TV Review: Lord of the Rings – Rings of Power S1E4 “The Great Wave”

The Great Wave

Lord of the Rings: Rings of Power hits the midway point with portents of doom and unexpected alliances in “The Great Wave”. Writers Stephany Folsom, J.D. Payne, and Patrick McKay continue the focus on the kingdom of Numenor beginning with a powerful, opening dream sequence where the queen regent Miriel (Cynthia Addai-Robinson) sees the island destroyed by the titular giant wave while she is blessing babies in the palace. Although she jails Galadriel (Morfydd Clark) for sedition, she is more open to working with the Elves and being faithful to the gods of Middle Earth, the Valar, then she initially let on leading to a surprising conclusion to this episode. As well as spending time in Numenor, “The Great Wave” turns its eye to how the humans of the Southlands are faring and offers a first glimpse at the mysterious Adar (Joseph Mawle) plus a return to Elrond’s (Robert Aramayo) visit to the Dwarves. The episode is chock-full with references that fans of the J.R.R. Tolkien-penned source material will appreciate, but lacks the visual wow factor and emotions of the previous episode as it sets up the back half of the season.

Miriel’s decision to either side with Galadriel and help the humans of the Southlands or continue an isolationist stance is at the center of “The Great Wave”. Galadriel might have great power, but she’s a terrible diplomat and gets a lesson in interpersonal communication from her cellmate Halbrand (Charlie Vickers). The characterization is a little condescending and feels like the writers needed some conflict to spin their wheels until the real reason why Miriel decides to help the Elves comes into play. Clark does get to show off Galadriel’s sheer presence and unyielding presence when she handles a palantir (A magic, seeing stone that can see far-off locations/possible futures) like a champ impressing Miriel, who is revealed to be barely hanging on by a thread because of her sick father Tar-Palantir. As regent, she’s very much an interim head coach, who wants to keep the country/team sailing smoothly and not tear everything down and start a new status quo. It takes an unsettling portent in a moment of visual splendor from director Wayne Che Yip to disrupt this.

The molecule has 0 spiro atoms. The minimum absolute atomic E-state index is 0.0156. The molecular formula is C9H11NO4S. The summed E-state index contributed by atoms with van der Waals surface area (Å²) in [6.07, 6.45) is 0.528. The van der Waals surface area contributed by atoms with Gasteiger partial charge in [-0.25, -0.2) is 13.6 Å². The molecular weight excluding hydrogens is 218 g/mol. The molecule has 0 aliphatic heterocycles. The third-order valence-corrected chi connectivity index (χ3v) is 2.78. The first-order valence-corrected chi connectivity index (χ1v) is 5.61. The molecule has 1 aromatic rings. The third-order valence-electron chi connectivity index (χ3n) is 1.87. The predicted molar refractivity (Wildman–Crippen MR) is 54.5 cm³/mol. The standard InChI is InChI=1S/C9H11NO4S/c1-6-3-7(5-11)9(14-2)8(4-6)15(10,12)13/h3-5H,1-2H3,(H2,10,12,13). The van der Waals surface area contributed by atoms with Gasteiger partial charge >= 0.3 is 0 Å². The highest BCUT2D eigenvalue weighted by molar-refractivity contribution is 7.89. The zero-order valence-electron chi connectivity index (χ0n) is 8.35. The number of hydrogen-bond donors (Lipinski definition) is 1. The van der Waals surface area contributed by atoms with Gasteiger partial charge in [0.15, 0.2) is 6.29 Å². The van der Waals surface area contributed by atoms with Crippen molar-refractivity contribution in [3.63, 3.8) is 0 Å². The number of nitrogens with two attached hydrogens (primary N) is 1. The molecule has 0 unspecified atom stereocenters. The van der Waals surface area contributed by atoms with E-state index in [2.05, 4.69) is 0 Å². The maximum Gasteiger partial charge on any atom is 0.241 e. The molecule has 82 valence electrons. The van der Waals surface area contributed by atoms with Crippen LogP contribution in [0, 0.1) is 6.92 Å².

The Southlands’ scenes explore the effects of the supernatural on Middle Earth’s status quo from a different perspective. Building off last week’s fog-obscured character reveal, Folsom, Payne, and McKay stay mystery-shrouded around the character Adar letting makeup and costume design shows that he’s been through some hard time and has an affinity to the Elves, hence, the name. These visual touches cause Arondir to freak out a little bit and have spawned even more fan theories. Mawle plays Adar with unyielding authority offering no terms except surrender to Arondir, who is to run the message to the humans of the Southlands. However, the real supernatural stuff comes from Bronwyn’s (Nazanin Boniadi) son Theo (Tyroe Muhafidin) and his Morgul blade as he and his friend/bad influence Rowan (Ian Blackburn) go to the village to get supplies for the starving Southlanders.

The Great Wave
this kid is so fucking annoying for no reason…